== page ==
Hugh Capet is usually considered the first king of France as we would recognise it. But it wasn’t as straightforward as all that – the kingdom of France was centred on Paris – it took time to expand.

  • 987–996 Hugh Capet
  • 996–1031 Robert II (the Pious)
  • 1031–1060 Henry I
  • 1060–1108 Philip I
  • 1108–1137 Louis VI (the Fat). This particular Louis was a key centraliser and a man who spent a long time fighting the Normans who had made their base in England. Much of the problem stemmed from the fact that Henry I of England having deprived his elder brother Robert Curthose of Normandy also took Gisors which was French.
  • 1137–1180 Louis VII (the Young) was first married to Eleanor of Aquitaine but the marriage was annulled and she married Henry II of England.
  • 1180–1223 Philip II Augustus
  • 1223–1226 Louis VIII (the Lion)
  • 1226–1270 Louis IX (St. Louis)
  • 1270–1285 Philip III (the Bold)
  • 1285–1314 Philip IV (the Fair) was the king who had the Knight’s Templar burned at the stake and who had his daughters-in-law imprisoned following the scandal of the affair of the Tower of Nesle.
  • 1314–1316 Louis X (the Stubborn or the Quarrelsome). His reign was short but he allowed serfs to buy their freedom. He had married Margaret of Burgundy ( a cousin) in 1305 but she was involved in the scandal of Nesle and imprisoned for adultery where she died. There was one child from the marriage – Joan who in addition to being a girl was also stigmatised by her mother’s behaviour. Louis married for a second time and had one sone John who inherited the throne in 1316.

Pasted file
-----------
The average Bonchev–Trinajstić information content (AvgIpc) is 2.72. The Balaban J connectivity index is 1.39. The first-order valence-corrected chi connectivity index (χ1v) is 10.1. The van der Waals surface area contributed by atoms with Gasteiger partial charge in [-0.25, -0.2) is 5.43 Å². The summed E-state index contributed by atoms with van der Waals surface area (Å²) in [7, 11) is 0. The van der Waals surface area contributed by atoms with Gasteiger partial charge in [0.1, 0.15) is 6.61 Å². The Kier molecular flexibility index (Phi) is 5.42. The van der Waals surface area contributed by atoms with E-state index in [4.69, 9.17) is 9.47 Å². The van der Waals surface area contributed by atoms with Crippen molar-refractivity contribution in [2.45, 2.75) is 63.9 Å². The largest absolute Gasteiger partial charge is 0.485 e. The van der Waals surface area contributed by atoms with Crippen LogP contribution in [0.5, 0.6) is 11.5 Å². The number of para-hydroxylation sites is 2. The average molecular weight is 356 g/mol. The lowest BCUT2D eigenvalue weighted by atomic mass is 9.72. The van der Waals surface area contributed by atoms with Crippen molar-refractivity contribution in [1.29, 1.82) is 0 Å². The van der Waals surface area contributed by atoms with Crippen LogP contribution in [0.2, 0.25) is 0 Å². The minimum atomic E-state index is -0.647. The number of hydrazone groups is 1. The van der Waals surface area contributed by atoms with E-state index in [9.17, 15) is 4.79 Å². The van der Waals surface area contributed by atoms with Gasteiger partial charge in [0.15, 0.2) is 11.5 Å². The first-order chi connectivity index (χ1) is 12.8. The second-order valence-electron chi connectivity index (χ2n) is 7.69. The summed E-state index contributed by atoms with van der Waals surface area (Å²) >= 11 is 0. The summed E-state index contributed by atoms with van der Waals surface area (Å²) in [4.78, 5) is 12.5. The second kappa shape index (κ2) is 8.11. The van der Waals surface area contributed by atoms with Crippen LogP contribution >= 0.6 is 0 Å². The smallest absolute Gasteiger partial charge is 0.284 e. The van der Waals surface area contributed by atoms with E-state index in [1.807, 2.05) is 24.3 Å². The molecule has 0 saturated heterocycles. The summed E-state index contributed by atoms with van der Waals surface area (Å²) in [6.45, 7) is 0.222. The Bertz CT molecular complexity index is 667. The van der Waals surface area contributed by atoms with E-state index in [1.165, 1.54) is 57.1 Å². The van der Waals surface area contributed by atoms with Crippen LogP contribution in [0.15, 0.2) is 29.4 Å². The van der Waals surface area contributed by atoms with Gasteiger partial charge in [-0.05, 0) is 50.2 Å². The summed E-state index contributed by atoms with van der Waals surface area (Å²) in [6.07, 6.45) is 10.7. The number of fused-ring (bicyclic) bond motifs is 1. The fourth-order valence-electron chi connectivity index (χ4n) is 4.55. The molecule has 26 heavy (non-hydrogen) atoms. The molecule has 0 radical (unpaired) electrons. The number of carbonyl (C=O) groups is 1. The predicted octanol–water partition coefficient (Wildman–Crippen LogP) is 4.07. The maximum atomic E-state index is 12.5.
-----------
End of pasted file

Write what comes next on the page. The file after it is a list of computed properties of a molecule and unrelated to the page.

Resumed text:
• 1316–John I died without a male heir which was unfortunate as under France’s salic law women were prohibited from inheriting. he ruled for less than a week under the regency of his uncle and when he died it ended a centuries old line of fathers handing the crown to their sons. Philip the Tall was Louis X’s brother but his uncle Charles of Valois wanted to rule.
  • 1316–1322 Philip V (the Tall)
  • 1322–1328 Charles IV (the Fair).

Valois Dynasty 

The Valois dynasty as more famous in English History books for their role as England’s adversaries in the Hundred Years War. Henry V married Katherine of Valois, the daughter of Charles VI.

  • 1328–1350 Philip VI (the Fortunate) wasn’t really that fortunate because his reign was dominated by who should be king of France.
  • 1350–1364 John II (the Good)
  • 1364–1380 Charles V (the Wise)
  • 1380–1422 Charles VI (the Mad, Well-Beloved, or Foolish) Charles believed that he was made of glass and that he would break if anyone touched him.
  • 1422–1461 Charles VII (the Well-Served or Victorious)
  • 1461–1483 Louis XI (the Spider)
  • 1483–1498 Charles VIII (Father of his People)
  • 1498–1515 Louis XII
  • 1515–1547 Francis I who was of an age with Henry VIII.
  • 1547–1559 Henry II
  • 1559–1560 Francis II was Mary Queen of Scots’ first spouse.
  • 1560–1574 Charles IX
  • 1574–1589 Henry III

Bourbon Dynasty 

The Bourbon kings of France included the absolute apogee of a European monarch, the Sun King Louis XIV, and just two people later, the king who would be beheaded by a revolution.

  • 1589–1610 Henry IV
  • 1610–1643 Louis XIII
  • 1643–1715 Louis XIV (the Sun King)
  • 1715–1774 Lousie XV 
  • 1774–1792 Louis XVI who managed to get himself executed along with his wife Marie-Antoinette.

And that is probably more than enough for the time being.